The total number of ways of dividing n identical items among r persons, each one of whom receives at least one item is \(n1C_{r1}\).Hope it helps. Bunuel, Blast from the past, but I'm just a bit unclear about the rearrangement here, and why/how the k! cancels out when we multiply by the 3! For \(k\) it will be the same: # of ways to distribute \(k\) tickets among 4 persons (so that each can get from zero to \(k\)) would be \((K+41)C(41)=(k+3)C3=\frac{(k+3)!}{k!3!}=120\). \((k+1)(k+2)(k+3)=3!*120=720\)



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Re: Mrs. Smith has been given film vouchers. Each voucher allows
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20 Oct 2014, 13:10
bsmith37 wrote: Bunuel wrote: dungtd wrote: Mrs. Smith has been given film vouchers. Each voucher allows the holder to see a film without charge. She decides to distribute them among her four nephews so that each nephew gets at least two vouchers. How many vouchers has Mrs. Smith been given if there are 120 ways that she could distribute the vouchers? (A) 13 (B) 14 (C) 15 (D) 16 (E) more than 16
Could someone help me out? Thanks a lot!!! Clearly there are more than 8 vouchers as each of four can get at least 2. So, basically 120 ways vouchers can the distributed are the ways to distribute \(x8\) vouchers, so that each can get from zero to \(x8\) as at "least 2", or 2*4=8, we already booked. Let \(x8\) be \(k\). In how many ways we can distribute \(k\) identical things among 4 persons? Well there is a formula for this but it's better to understand the concept. Let \(k=5\). And imagine we want to distribute 5 vouchers among 4 persons and each can get from zero to 5, (no restrictions). Consider: \(ttttt\) We have 5 tickets (t) and 3 separators between them, to indicate who will get the tickets: \(ttttt\) Means that first nephew will get all the tickets, \(ttttt\) Means that first got 0, second 1, third 3, and fourth 1 And so on. How many permutations (arrangements) of these symbols are possible? Total of 8 symbols (5+3=8), out of which 5 \(t\)'s and 3 \(\)'s are identical, so \(\frac{8!}{5!3!}=56\). Basically it's the number of ways we can pick 3 separators out of 5+3=8: \(8C3\). So, # of ways to distribute 5 tickets among 4 people is \((5+41)C(41)=8C3\). For \(k\) it will be the same: # of ways to distribute \(k\) tickets among 4 persons (so that each can get from zero to \(k\)) would be \((K+41)C(41)=(k+3)C3=\frac{(k+3)!}{k!3!}=120\). \((k+1)(k+2)(k+3)=3!*120=720\). > \(k=7\). Plus the 8 tickets we booked earlier: \(x=k+8=7+8=15\). Answer: C (15). P.S. How to solve \((k+1)(k+2)(k+3)=3!*120=720\): 720, three digit integer ending with 0, is the product of three consecutive integers. Obviously one of them must be multiple of 5: try \(5*6*7=210<720\), next possible triplet \(8*9*10=720\), OK. So \(k+1=8\) > \(k=7\). P.P.S. Direct formula: The total number of ways of dividing n identical items among r persons, each one of whom, can receive 0,1,2 or more items is \(n+r1C_{r1}\).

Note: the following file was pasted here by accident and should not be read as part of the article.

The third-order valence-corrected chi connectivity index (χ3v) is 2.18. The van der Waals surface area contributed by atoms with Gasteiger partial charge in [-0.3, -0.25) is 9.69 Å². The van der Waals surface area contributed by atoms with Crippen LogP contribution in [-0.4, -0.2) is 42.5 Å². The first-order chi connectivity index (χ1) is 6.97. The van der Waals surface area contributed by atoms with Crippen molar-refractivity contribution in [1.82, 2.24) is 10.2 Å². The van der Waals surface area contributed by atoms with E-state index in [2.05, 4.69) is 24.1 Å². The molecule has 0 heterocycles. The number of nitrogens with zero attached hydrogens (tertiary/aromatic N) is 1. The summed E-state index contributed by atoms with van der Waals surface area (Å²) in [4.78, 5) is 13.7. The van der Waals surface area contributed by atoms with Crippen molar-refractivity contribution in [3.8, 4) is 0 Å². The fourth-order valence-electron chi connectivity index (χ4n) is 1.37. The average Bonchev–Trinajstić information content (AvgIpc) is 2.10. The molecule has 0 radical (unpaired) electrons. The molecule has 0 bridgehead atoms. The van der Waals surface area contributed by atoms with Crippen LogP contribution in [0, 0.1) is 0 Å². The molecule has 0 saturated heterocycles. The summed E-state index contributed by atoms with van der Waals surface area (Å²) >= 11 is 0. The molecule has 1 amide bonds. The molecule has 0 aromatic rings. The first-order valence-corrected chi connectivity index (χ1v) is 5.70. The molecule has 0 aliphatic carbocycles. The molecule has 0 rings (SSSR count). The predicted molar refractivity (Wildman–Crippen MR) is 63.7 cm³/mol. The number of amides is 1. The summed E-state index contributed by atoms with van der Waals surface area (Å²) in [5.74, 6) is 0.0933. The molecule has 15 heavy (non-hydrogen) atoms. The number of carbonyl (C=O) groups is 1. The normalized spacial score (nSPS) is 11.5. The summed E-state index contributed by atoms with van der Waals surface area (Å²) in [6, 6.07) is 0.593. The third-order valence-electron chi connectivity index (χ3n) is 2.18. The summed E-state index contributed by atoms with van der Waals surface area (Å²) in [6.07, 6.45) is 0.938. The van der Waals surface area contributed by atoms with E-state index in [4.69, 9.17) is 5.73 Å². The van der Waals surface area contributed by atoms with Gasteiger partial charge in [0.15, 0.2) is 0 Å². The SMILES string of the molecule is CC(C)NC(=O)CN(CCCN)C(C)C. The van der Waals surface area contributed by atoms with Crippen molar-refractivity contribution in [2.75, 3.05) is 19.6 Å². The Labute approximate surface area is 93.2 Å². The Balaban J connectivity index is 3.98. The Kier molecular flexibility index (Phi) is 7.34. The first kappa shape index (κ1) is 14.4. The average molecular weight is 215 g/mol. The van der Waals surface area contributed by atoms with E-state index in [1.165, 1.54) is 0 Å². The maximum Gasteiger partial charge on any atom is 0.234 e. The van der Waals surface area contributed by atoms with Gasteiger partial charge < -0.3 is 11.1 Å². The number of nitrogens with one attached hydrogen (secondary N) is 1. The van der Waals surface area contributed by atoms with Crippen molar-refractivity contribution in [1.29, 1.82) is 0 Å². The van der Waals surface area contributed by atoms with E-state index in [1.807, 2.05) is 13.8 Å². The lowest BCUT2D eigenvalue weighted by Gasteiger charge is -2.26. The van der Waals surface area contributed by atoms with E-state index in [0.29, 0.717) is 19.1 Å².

The total number of ways of dividing n identical items among r persons, each one of whom receives at least one item is \(n1C_{r1}\).Hope it helps. Bunuel, Blast from the past, but I'm just a bit unclear about the rearrangement here, and why/how the k! cancels out when we multiply by the 3! For \(k\) it will be the same: # of ways to distribute \(k\) tickets among 4 persons (so that each can get from zero to \(k\)) would be \((K+41)C(41)=(k+3)C3=\frac{(k+3)!}{k!3!}=120\). \((k+1)(k+2)(k+3)=3!*120=720\) (k+3)! = k!*(k+1)(k+2)(k+3), so \(\frac{(k+3)!}{k!3!}=\frac{k!*(k+1)(k+2)(k+3)}{k!3!}=\frac{(k+1)(k+2)(k+3)}{3!}\).
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Re: Mrs. Smith has been given film vouchers. Each voucher allows
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20 Oct 2014, 14:00
Quote: (k+3)! = k!*(k+1)(k+2)(k+3), so \(\frac{(k+3)!}{k!3!}=\frac{k!*(k+1)(k+2)(k+3)}{k!3!}=\frac{(k+1)(k+2)(k+3)}{3!}\).
that is what i figured. thank you.



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Re: Mrs. Smith has been given film vouchers. Each voucher allows
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26 Oct 2015, 21:51
Let us assume the total number of vouchers is 15. Each nephew should get at least 2 vouchers. The distribution can contain three 2 vouchers, two 2 vouchers , one two voucher or no 2 voucher. For three 2 vouchers the possibilities are 2 2 2 9, 2 2 9 2, 2 9 2 2 and 9 2 2 2 . So there are 4 possibilities. For two 2 vouchers, one 2 voucher and no two voucher, the possibilities can be shown to be 36, 60 and 20. So the total number of possibilities are 120 as required. Even if we did not choose 15 as the number of vouchers we can arrive at it with a couple of choices.